The rise and rise of Union Berlin

I take a walk down my street, situated in the east Berlin neighbourhood of Friedrichshain when I hear the words “spiel tag” bellowed out at the top of a gentleman’s lungs as he enters Halfords (not that one) Rock Cafe adorning the red and white that has become synonymous with this part of Berlin.

It is indeed “match day” for this gentleman and the many other buoyant Union Berlin fans gathering at the bar eagerly anticipating their away clash with FC Köln as this is unchartered territory for this previously unfancied club who start the day fourth in the Bundesliga.

An own goal, missed penalty, disallowed goal and red card later, an impressive Union Berlin run out 1-0 winners and with other results going their way, have achieved the impossible. Union Berlin is top of the Bundesliga for the first time in their history. David is dining with Goliath.

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It hasn’t always been like this. Based in the leafy, working-class suburb of Köpenick, Union Berlin has a truly unique history and is one of the modern days great underdog stories.

Due to a series of dissolutions and reformations in the wake of WWII, the club in its current iteration began in 1966 when Herbert Warnke, a trade union federation leader, proposed a club was created for the workers of Berlin.

Very little on-field success came Union’s way as they competed in the East German Oberliga over the next 24 years, winning just one East German Cup in 1968, whilst just up the road in the east Berlin suburb of Lichtenberg, rivals Dynamo Berlin had found a much more powerful ally and enjoyed greater on-field success. Dynamo was the team of the Stasi and its club president was the ruthless head of the secret police, Erich Mielke. This unsurprisingly led to Dynamo’s dominance which saw them win ten consecutive Oberliga titles between 1979 and 1988, forcefully taking players from their Oberliga rivals in the process.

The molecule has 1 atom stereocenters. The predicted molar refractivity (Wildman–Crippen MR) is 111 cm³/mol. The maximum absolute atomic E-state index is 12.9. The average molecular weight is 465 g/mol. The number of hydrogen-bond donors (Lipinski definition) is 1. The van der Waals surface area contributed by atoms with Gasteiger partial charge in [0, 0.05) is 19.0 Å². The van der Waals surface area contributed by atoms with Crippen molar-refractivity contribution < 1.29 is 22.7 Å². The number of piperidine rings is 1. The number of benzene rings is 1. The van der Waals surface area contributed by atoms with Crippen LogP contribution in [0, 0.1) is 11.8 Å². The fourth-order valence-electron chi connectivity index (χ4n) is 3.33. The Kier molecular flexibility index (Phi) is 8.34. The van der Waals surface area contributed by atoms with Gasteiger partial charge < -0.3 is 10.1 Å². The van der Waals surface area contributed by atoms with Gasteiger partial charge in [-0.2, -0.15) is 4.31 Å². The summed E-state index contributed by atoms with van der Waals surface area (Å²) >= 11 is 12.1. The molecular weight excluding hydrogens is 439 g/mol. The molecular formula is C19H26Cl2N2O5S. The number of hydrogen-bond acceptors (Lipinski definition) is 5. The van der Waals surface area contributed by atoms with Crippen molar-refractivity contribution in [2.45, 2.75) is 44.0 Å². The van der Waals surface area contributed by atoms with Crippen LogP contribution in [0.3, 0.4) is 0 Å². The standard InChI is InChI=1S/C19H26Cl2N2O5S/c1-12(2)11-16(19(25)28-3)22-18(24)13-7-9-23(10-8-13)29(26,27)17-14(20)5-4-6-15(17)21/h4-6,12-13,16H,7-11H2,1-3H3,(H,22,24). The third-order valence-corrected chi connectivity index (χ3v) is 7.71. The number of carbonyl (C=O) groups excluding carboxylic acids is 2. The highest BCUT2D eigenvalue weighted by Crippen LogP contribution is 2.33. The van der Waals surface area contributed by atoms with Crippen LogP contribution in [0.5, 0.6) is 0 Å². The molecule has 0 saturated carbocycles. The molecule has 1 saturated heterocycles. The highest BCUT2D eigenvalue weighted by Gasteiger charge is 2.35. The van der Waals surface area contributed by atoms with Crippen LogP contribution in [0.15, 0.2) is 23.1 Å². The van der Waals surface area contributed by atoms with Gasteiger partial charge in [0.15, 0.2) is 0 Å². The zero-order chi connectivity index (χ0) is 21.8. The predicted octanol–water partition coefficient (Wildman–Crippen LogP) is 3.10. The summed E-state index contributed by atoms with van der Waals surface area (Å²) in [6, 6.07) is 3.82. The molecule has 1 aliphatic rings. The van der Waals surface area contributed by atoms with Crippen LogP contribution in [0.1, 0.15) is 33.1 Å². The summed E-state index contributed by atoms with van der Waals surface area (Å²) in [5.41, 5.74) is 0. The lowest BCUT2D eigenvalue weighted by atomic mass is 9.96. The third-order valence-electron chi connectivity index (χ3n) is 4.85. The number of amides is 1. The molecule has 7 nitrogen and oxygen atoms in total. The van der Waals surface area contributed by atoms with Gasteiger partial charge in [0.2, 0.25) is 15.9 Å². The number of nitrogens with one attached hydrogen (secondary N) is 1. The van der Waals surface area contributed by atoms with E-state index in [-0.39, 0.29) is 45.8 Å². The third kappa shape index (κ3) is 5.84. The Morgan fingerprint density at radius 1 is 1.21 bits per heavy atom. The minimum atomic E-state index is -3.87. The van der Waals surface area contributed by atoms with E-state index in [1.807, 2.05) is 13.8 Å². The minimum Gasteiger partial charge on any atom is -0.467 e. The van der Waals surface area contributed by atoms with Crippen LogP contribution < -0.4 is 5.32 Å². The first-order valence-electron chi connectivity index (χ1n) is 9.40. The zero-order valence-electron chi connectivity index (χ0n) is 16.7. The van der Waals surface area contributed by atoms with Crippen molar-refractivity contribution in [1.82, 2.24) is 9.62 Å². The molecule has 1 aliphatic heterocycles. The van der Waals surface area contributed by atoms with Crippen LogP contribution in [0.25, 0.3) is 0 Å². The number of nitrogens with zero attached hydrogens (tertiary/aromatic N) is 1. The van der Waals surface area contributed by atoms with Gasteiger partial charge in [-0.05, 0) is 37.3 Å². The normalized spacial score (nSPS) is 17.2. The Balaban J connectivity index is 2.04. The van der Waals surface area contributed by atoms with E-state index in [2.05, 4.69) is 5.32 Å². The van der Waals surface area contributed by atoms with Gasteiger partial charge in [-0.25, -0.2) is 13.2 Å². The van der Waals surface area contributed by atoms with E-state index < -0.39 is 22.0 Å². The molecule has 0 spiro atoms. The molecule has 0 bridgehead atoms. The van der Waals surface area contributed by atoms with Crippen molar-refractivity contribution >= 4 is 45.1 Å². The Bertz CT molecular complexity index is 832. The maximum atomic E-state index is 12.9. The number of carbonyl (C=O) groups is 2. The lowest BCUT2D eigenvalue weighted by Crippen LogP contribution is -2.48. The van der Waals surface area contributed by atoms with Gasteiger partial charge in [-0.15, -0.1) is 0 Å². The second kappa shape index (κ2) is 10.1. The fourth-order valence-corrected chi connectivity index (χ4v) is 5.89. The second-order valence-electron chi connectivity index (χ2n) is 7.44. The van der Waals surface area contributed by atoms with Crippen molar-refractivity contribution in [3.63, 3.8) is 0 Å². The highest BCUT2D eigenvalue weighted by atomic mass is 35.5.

As Dynamo continued to oppress and sink its claws further into the east German footballing landscape, Union grew into the role of the anti-establishment as students, skinheads, punks and dissidents unified to create a loyal fanbase, using Union games to voice their anger at the state from the safety of the terraces. Despite the relative woes on the pitch, the stadium rocked and the fans were in good voice as chants such as “the wall must go” and “I’d rather be a loser than a Stasi pig” rang around the ground.

After the wall came down the results on the pitch were finally on an upward curve but Union would face more concerning matters. Financial trouble and the threat of extinction loomed large and despite topping the Regionalliga in 1993 and 94, they couldn’t afford to enter Bundesliga 2. Eventually, in 2001, they managed to gain promotion from the Regionalliga and into Germany’s second tier for the first time. Despite two top-half finishes, they were relegated back to the Regionalliga in 2004 and unfortunately the financial woes were also to return.

Club member and lifelong Union fan Dirk Zingler stepped in to become the new club president (a position he continues to hold) and inherited the club’s dire financial situation. One of his first obstacles was the €1.46 million league registration demanded from the German FA, money Union simply didn’t have. The fans were not content with watching their beloved club fade away and decided to step in, setting up the campaign ‘Bleed for Union’. In Germany, blood donors are financially compensated so fans turned up in their droves to donate blood and give their club the life-saving treatment it needed. The fans literally keeping the club alive, a perfect metaphor.

Unfortunately, on-pitch trouble returned and they were relegated to the fourth tier, a semi-professional division in Germany. Zingler made the bold call to keep the professional squad together, something they could only afford to do for a solitary season. The gamble paid off and they bounced straight back to the third tier, thrashing the old enemy Dynamo 8-0 en route, a landmark day for Union fans. The following season, in 2008, they stayed up on goal difference and for the second time in four years, the fans stepped in to help the cash-strapped club.